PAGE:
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Old January 21, 2000, 08:59 AM   #1
JKnight
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I haven't reloaded in 5 years and have just got setup again with a dillon 550. I'm reloading 9mm for a glock 19. I'm using Speer 115gr. FMJ. Hornady recommends 1.105 for OAL and Sierra recommends 1.090 for OAL, which is right? I went ahead and setup for 1.105 OAL but the length of my seated rounds vary from 1.1040 to 1.1075. Why does the length vary? When I checked OAL of my factory ammo UMC varies from 1.0955 to 1.1220 and Winchester varies from 1.1565 to 1.1585.

I also have a question about the crimp, the manuals recommend .380 at the case mouth. When I check my factory ammo UMC is .3780 and Winchester is .3750. Which is right?
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Old January 21, 2000, 10:33 AM   #2
Mal H
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Both Hornady and Sierra are right. The OAL is not a fixed length for any particular caliber. It varies with the type and shape of the bullet. For example, a JHP will most likely have a shorter OAL than a FMJ. The important dimension is the length from the base of the bullet to the inside bottom of the case. You should find that dimension mre of a constant than the outside OAL.

So the answer is to use the OAL specified for the particular bullet you are reloading, not the OAL of a factory round unless the bullets are similar in shape.

The variations you noticed in factory rounds is not unusual. That is one reason why handloading can yield more accurate rounds.

If you are crimping correctly (a short taper crimp for the 9mm), then the crimp measurement will take care of itself. No need to worry about it. The differences are most likely due to slight differences in case thickness.
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Old January 21, 2000, 11:05 AM   #3
JKnight
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The OAL I quoted from both manuals was for a 115gr. FMJ-RN bullet. Which manual's measurement should I go with? Also should'nt the OAL be the same from round to round when I load them since the distance is fixed from the bottom of the shellplate to the inside tip of the seating die? If I have the die locked down why would I see a different OAL in the rounds I load?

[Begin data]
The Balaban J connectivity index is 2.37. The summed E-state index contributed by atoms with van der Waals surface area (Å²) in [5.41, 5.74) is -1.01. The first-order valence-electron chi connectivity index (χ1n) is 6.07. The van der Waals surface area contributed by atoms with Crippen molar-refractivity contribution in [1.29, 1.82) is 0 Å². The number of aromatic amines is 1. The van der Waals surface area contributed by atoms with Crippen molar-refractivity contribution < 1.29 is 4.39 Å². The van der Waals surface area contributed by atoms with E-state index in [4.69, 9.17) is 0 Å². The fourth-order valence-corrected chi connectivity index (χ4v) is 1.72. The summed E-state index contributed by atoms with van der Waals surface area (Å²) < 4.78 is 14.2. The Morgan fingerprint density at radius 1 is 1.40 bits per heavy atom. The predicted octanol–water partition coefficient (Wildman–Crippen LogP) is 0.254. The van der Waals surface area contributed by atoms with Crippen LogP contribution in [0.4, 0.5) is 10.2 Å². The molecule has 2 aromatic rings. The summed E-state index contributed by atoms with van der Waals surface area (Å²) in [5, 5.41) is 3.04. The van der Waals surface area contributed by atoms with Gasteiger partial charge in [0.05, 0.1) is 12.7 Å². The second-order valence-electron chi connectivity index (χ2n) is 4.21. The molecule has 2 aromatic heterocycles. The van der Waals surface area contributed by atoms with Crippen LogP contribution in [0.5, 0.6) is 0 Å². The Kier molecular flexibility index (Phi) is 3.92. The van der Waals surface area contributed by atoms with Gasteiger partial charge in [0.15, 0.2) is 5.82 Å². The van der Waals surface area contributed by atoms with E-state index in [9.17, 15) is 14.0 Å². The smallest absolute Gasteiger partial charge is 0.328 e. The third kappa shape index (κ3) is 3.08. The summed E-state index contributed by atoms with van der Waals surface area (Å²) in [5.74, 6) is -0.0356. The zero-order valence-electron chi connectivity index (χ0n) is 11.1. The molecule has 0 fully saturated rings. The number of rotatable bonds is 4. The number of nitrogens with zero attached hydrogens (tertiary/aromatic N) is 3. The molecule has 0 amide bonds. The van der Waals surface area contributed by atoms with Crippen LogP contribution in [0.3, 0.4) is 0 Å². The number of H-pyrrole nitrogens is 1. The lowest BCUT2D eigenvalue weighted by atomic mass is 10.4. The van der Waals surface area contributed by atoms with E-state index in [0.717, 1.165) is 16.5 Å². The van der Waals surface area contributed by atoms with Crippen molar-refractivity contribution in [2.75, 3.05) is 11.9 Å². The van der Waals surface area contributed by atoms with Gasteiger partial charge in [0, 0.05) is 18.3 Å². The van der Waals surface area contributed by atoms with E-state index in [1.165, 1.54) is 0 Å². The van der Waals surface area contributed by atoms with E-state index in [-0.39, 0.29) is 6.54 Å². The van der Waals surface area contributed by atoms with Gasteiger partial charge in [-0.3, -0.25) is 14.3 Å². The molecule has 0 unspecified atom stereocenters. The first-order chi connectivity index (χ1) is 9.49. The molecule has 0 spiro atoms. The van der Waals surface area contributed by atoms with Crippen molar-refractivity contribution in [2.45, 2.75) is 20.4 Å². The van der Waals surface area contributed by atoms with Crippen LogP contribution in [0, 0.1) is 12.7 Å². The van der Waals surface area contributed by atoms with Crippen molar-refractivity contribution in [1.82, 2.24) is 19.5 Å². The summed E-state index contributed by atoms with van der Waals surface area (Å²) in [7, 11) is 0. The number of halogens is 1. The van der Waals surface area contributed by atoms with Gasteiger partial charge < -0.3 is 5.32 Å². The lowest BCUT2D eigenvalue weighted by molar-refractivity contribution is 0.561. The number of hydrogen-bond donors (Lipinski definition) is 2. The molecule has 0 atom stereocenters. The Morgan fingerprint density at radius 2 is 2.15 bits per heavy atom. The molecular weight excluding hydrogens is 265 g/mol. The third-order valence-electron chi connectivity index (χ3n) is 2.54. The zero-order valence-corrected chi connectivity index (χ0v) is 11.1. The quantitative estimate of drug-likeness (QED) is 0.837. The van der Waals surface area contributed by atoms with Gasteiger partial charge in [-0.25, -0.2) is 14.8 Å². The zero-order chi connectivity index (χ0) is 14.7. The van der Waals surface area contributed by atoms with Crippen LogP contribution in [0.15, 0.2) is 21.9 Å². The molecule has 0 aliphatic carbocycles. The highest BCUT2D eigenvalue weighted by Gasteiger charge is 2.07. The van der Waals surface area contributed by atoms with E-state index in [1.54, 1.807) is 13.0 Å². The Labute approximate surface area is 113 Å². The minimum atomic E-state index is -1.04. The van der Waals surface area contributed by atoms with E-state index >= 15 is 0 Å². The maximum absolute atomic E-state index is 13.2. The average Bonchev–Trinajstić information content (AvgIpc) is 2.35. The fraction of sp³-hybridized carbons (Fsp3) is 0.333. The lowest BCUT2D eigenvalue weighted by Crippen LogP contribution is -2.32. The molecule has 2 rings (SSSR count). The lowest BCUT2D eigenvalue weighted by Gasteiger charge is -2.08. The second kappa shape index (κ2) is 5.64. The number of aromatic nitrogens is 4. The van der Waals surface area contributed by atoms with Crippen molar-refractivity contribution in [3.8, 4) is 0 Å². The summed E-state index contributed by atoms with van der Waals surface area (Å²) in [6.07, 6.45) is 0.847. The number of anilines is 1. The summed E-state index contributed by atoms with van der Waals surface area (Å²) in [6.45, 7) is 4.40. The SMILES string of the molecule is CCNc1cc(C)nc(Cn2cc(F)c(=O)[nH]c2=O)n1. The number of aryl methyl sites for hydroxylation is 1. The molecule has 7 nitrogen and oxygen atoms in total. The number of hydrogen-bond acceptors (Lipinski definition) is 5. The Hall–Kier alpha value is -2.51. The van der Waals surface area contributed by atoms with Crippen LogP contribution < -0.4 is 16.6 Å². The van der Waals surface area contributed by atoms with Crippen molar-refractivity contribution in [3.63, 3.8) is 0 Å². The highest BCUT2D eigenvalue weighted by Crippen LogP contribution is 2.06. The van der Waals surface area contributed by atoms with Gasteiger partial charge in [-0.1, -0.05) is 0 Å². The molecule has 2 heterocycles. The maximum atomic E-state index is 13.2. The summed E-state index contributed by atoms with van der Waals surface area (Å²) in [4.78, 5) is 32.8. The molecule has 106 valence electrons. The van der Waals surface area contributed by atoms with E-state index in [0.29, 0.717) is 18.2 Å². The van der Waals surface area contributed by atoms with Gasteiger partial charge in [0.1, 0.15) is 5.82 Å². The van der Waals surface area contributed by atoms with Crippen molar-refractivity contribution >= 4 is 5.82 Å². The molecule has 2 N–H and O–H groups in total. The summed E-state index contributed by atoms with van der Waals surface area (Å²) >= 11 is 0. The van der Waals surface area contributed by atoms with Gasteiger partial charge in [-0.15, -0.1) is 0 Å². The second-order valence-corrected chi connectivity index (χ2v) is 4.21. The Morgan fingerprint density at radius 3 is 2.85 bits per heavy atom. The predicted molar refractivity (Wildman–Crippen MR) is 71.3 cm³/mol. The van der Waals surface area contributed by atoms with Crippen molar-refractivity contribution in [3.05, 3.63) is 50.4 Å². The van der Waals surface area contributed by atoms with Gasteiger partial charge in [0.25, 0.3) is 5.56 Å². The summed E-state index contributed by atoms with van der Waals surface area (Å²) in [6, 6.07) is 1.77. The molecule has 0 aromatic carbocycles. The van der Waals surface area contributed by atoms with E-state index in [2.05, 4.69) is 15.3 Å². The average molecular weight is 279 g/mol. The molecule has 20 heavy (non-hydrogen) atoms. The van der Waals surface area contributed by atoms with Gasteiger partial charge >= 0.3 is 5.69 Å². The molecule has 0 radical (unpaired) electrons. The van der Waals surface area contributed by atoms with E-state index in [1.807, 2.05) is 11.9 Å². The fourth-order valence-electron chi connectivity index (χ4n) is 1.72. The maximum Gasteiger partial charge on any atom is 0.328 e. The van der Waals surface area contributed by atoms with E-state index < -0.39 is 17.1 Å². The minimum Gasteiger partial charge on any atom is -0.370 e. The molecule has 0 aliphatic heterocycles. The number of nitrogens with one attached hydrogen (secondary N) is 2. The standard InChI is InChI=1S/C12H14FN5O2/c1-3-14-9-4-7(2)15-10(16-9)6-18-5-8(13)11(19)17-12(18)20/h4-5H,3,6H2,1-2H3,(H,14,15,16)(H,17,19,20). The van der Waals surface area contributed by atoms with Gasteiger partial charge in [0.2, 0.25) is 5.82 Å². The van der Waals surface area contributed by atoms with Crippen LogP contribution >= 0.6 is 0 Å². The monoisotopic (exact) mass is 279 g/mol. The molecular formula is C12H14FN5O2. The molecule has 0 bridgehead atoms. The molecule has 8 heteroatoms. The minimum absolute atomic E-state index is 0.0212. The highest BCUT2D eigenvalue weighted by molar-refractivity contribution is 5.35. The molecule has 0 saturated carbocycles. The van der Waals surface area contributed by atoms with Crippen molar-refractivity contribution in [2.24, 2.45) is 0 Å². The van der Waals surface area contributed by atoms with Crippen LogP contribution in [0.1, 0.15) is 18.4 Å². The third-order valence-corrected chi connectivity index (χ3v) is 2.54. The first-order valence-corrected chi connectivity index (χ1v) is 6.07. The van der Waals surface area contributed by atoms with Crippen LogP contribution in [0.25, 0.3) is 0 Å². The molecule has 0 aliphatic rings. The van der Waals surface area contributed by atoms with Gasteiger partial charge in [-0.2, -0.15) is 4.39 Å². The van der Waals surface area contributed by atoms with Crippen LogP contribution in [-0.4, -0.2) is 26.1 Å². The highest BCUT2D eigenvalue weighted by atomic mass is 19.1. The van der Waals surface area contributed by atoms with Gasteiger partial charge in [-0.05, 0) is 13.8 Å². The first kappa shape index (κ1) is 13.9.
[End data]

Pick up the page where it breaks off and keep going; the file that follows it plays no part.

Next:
[This message has been edited by JKnight (edited January 21, 2000).]
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Old January 21, 2000, 11:31 AM   #4
labgrade
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First of all, blow off that .0001" when dealing with COAL. A human hair is about .003" & trying to be so precise in your measuring in this area will just drive you crazy.

Sounds like you're using a micrometer (X.0001" resolution - I hope you're not expecting this type res out of a caliper). Unless a speciality type micrometer, the spindle rotates which can cause measuring errors well within what you've reported - just due to techinique. Unless everything is positioned the exact same way everytime, you're gonna get variations. Your cartridges may all be the same size.

OAL variations in your 1st post is about .003" is well within anything you can expect unless using custom equipment.
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Old January 21, 2000, 12:33 PM   #5
Mal H
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I fully agree with labgrade. I hadn't even noticed that you were using measurements to the ten-thousandth of an inch. I guess my brain is geared to ignoring any reloading measurements less than .001" even though I work with measurements in the sub micron area at work. I assume you aren't using a "lab grade" scale to measure your powder to the nearest microgram. Please don't be too anal or you will soon tire of the hobby as it will become too much of a chore.

As labgrade said, the differences you see can be from the measurement itself or they can be real. One bullet may have an unnoticeable dent on the top or the case may be uneven on the bottom or the bullet press may not hit the top of the bullet the same way each time. IOW, there will be some variations, but don't worry too much about them.

(added)
We both failed to answer your actual question as to which manual to believe. The answer is to use the one that applies to the actual bullet you are using if you have that manual. If you have a bullet that isn't included in a manual, and there are a lot of them, use the measurement from the manual that most closely matches the weight and shape of the bullet. In the case you are talking about, you can safely go with either manual's OAL for a FMJ.

[This message has been edited by Mal H (edited January 21, 2000).]
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Old January 22, 2000, 11:14 PM   #6
JKnight
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Thanks for the help Mal H, and labgrade.
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